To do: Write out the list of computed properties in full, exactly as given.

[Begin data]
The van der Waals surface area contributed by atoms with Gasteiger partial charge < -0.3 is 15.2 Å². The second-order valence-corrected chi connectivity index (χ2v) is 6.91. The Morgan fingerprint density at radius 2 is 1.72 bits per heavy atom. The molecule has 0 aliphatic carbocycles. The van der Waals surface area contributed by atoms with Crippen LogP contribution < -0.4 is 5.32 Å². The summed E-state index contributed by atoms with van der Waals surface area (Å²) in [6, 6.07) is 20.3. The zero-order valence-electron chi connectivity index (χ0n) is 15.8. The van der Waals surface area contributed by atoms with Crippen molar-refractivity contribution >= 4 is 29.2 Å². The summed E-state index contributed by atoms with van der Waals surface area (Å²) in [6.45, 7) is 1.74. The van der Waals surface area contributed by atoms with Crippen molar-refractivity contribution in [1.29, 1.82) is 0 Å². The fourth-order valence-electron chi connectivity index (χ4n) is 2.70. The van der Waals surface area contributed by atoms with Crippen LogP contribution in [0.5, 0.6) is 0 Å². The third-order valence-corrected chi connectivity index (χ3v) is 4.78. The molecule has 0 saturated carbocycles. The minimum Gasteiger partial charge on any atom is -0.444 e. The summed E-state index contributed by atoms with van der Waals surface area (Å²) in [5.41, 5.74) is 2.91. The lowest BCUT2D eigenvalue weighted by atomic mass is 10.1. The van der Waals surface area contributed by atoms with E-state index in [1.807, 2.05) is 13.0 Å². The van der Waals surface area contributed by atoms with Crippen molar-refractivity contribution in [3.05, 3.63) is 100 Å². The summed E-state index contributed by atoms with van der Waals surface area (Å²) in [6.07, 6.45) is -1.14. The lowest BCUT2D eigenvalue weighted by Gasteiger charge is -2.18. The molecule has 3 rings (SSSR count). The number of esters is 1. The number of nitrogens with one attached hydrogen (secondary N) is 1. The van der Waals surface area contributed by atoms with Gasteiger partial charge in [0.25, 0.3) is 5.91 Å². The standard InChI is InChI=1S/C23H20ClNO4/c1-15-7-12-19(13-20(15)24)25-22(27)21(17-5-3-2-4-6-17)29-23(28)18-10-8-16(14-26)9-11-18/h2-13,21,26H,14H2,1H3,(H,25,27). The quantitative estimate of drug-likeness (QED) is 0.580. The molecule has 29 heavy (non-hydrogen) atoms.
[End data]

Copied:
The van der Waals surface area contributed by atoms with Gasteiger partial charge < -0.3 is 15.2 Å². The second-order valence-corrected chi connectivity index (χ2v) is 6.91. The Morgan fingerprint density at radius 2 is 1.72 bits per heavy atom. The molecule has 0 aliphatic carbocycles. The van der Waals surface area contributed by atoms with Crippen LogP contribution < -0.4 is 5.32 Å². The summed E-state index contributed by atoms with van der Waals surface area (Å²) in [6, 6.07) is 20.3. The zero-order valence-electron chi connectivity index (χ0n) is 15.8. The van der Waals surface area contributed by atoms with Crippen molar-refractivity contribution >= 4 is 29.2 Å². The summed E-state index contributed by atoms with van der Waals surface area (Å²) in [6.45, 7) is 1.74. The van der Waals surface area contributed by atoms with Crippen molar-refractivity contribution in [1.29, 1.82) is 0 Å². The fourth-order valence-electron chi connectivity index (χ4n) is 2.70. The van der Waals surface area contributed by atoms with Crippen LogP contribution in [0.5, 0.6) is 0 Å². The third-order valence-corrected chi connectivity index (χ3v) is 4.78. The molecule has 0 saturated carbocycles. The minimum Gasteiger partial charge on any atom is -0.444 e. The summed E-state index contributed by atoms with van der Waals surface area (Å²) in [5.41, 5.74) is 2.91. The lowest BCUT2D eigenvalue weighted by atomic mass is 10.1. The van der Waals surface area contributed by atoms with E-state index in [1.807, 2.05) is 13.0 Å². The van der Waals surface area contributed by atoms with Crippen molar-refractivity contribution in [3.05, 3.63) is 100 Å². The summed E-state index contributed by atoms with van der Waals surface area (Å²) in [6.07, 6.45) is -1.14. The lowest BCUT2D eigenvalue weighted by Gasteiger charge is -2.18. The molecule has 3 rings (SSSR count). The number of esters is 1. The number of nitrogens with one attached hydrogen (secondary N) is 1. The van der Waals surface area contributed by atoms with Gasteiger partial charge in [0.25, 0.3) is 5.91 Å². The standard InChI is InChI=1S/C23H20ClNO4/c1-15-7-12-19(13-20(15)24)25-22(27)21(17-5-3-2-4-6-17)29-23(28)18-10-8-16(14-26)9-11-18/h2-13,21,26H,14H2,1H3,(H,25,27). The quantitative estimate of drug-likeness (QED) is 0.580. The molecule has 29 heavy (non-hydrogen) atoms.